Arthur Laffer has a Wall Street Journal op-ed with some intriguing policy suggestions, among them:
A true flat tax, a la Jerry Brown's proposal in 1992. Congress should replace all federal taxes (except sin taxes) with two flat-rate taxes, one on personal income and one on net business sales. The personal income tax would be on all forms of income: wage income, dividends, inheritance (as proposed by Democratic Rep. Jared Polis), and all capital gains. This tax code would remove loopholes and almost all deductions, and the static revenue rate would be around 11.5%.
incentive pay for politicians (which the comedian Jackie Mason called "putting the politicians on commission"). Politicians must be held personally responsible for their actions. In business, firms align the incentives of decision makers with the incentives of shareholders to ensure that they take the best course of action. Washington must begin doing the same by creating an incentive structure that pays elected officials according to factors such as stock market performance and economic growth.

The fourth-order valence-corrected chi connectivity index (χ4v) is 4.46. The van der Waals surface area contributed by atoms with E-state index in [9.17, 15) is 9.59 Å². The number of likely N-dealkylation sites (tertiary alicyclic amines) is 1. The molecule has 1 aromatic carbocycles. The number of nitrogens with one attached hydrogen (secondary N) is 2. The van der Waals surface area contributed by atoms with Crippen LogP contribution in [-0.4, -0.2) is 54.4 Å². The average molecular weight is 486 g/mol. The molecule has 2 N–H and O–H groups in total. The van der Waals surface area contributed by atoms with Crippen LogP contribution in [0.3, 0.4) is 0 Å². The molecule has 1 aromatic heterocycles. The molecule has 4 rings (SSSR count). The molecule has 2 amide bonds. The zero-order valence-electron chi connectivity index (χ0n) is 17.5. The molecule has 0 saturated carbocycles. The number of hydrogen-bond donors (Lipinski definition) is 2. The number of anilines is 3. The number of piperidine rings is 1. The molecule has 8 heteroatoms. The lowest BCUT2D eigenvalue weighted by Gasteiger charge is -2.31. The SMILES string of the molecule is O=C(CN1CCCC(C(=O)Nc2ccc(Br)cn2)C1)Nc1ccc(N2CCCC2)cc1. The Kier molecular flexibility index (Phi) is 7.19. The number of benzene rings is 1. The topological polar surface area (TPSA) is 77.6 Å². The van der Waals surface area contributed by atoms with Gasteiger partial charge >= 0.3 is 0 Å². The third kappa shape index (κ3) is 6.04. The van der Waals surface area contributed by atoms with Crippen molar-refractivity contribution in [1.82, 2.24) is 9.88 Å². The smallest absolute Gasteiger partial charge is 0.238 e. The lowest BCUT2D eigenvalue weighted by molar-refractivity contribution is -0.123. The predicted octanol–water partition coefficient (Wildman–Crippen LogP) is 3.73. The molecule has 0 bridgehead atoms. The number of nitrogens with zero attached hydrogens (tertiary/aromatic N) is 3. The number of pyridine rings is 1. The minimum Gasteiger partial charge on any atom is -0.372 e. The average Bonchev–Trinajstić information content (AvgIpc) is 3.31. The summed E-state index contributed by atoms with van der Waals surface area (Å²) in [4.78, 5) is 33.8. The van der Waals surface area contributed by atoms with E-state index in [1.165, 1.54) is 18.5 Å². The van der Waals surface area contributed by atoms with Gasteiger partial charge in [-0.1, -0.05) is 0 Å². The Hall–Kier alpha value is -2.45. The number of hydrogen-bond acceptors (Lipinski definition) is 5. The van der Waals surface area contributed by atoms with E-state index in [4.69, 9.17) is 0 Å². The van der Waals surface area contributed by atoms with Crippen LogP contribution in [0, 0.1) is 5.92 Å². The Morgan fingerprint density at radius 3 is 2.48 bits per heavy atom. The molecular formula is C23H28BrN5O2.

It seems to me that the politicians already have a version of incentive pay on the downside in that, if the economy does badly enough, they get voted out. (Though a reader-watchdog-participant-community member-content co-creator points out that the politicians then they wind up making more money as authors/lobbyists/speakers, so it's really not much of an incentive.) As for the upside, they've got retirement savings and own homes, too. If you think the Wall Street guys gamed the bonus system by taking risks so that they would get big bonuses if things worked out well, but get bailed out by the taxpayers if things did not work out well, wait till you see the politicians designing an incentive compensation system for themselves based on risking not mostly shareholder or firm money but entirely taxpayer money from the start.